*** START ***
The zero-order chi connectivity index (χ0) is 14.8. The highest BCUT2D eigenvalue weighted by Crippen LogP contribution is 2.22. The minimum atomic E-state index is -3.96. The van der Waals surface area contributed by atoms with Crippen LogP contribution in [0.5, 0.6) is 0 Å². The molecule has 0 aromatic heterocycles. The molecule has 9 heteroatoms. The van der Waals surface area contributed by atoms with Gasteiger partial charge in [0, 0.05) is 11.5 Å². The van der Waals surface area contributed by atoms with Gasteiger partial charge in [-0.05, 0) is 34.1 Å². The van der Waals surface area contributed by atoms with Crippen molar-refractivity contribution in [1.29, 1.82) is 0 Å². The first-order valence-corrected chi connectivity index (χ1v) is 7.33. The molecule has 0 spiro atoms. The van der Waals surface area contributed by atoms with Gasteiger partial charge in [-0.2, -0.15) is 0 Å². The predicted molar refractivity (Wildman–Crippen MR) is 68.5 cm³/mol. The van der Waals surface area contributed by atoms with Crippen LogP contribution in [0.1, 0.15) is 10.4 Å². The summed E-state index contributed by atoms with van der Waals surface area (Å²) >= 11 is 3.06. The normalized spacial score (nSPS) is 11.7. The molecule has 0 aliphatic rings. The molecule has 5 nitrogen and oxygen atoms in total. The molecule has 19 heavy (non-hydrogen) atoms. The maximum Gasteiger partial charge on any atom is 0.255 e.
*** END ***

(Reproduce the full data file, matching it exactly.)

The zero-order chi connectivity index (χ0) is 14.8. The highest BCUT2D eigenvalue weighted by Crippen LogP contribution is 2.22. The minimum atomic E-state index is -3.96. The van der Waals surface area contributed by atoms with Crippen LogP contribution in [0.5, 0.6) is 0 Å². The molecule has 0 aromatic heterocycles. The molecule has 9 heteroatoms. The van der Waals surface area contributed by atoms with Gasteiger partial charge in [0, 0.05) is 11.5 Å². The van der Waals surface area contributed by atoms with Gasteiger partial charge in [-0.05, 0) is 34.1 Å². The van der Waals surface area contributed by atoms with Crippen molar-refractivity contribution in [1.29, 1.82) is 0 Å². The first-order valence-corrected chi connectivity index (χ1v) is 7.33. The molecule has 0 spiro atoms. The van der Waals surface area contributed by atoms with Gasteiger partial charge in [-0.2, -0.15) is 0 Å². The predicted molar refractivity (Wildman–Crippen MR) is 68.5 cm³/mol. The van der Waals surface area contributed by atoms with Crippen LogP contribution in [0.1, 0.15) is 10.4 Å². The summed E-state index contributed by atoms with van der Waals surface area (Å²) >= 11 is 3.06. The normalized spacial score (nSPS) is 11.7. The molecule has 0 aliphatic rings. The molecule has 5 nitrogen and oxygen atoms in total. The molecule has 19 heavy (non-hydrogen) atoms. The maximum Gasteiger partial charge on any atom is 0.255 e.